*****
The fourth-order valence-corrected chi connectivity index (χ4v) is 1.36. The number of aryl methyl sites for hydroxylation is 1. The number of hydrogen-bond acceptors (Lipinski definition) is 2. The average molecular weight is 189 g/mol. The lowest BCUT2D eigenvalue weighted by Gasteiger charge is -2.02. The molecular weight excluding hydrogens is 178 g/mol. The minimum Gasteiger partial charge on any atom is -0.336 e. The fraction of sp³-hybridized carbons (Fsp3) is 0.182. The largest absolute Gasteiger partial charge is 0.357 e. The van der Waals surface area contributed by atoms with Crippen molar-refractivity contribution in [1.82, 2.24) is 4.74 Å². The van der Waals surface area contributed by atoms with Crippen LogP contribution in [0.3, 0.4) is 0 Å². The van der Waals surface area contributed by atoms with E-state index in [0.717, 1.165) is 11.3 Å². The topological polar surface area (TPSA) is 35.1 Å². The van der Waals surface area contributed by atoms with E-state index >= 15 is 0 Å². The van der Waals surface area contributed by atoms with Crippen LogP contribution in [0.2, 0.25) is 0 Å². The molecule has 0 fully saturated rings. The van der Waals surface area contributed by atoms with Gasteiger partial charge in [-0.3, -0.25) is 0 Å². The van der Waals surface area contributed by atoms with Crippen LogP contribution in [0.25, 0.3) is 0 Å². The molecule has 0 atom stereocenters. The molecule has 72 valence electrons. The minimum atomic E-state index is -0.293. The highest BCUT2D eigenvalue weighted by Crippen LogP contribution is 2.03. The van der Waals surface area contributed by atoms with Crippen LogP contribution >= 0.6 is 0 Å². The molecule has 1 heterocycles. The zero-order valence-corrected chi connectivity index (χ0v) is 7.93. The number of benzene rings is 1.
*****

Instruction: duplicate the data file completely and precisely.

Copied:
The fourth-order valence-corrected chi connectivity index (χ4v) is 1.36. The number of aryl methyl sites for hydroxylation is 1. The number of hydrogen-bond acceptors (Lipinski definition) is 2. The average molecular weight is 189 g/mol. The lowest BCUT2D eigenvalue weighted by Gasteiger charge is -2.02. The molecular weight excluding hydrogens is 178 g/mol. The minimum Gasteiger partial charge on any atom is -0.336 e. The fraction of sp³-hybridized carbons (Fsp3) is 0.182. The largest absolute Gasteiger partial charge is 0.357 e. The van der Waals surface area contributed by atoms with Crippen molar-refractivity contribution in [1.82, 2.24) is 4.74 Å². The van der Waals surface area contributed by atoms with Crippen LogP contribution in [0.3, 0.4) is 0 Å². The van der Waals surface area contributed by atoms with E-state index in [0.717, 1.165) is 11.3 Å². The topological polar surface area (TPSA) is 35.1 Å². The van der Waals surface area contributed by atoms with E-state index >= 15 is 0 Å². The van der Waals surface area contributed by atoms with Crippen LogP contribution in [0.2, 0.25) is 0 Å². The molecule has 0 fully saturated rings. The van der Waals surface area contributed by atoms with Gasteiger partial charge in [-0.3, -0.25) is 0 Å². The van der Waals surface area contributed by atoms with Crippen LogP contribution in [0.25, 0.3) is 0 Å². The molecule has 0 atom stereocenters. The molecule has 72 valence electrons. The minimum atomic E-state index is -0.293. The highest BCUT2D eigenvalue weighted by Crippen LogP contribution is 2.03. The van der Waals surface area contributed by atoms with Crippen LogP contribution >= 0.6 is 0 Å². The molecule has 1 heterocycles. The zero-order valence-corrected chi connectivity index (χ0v) is 7.93. The number of benzene rings is 1.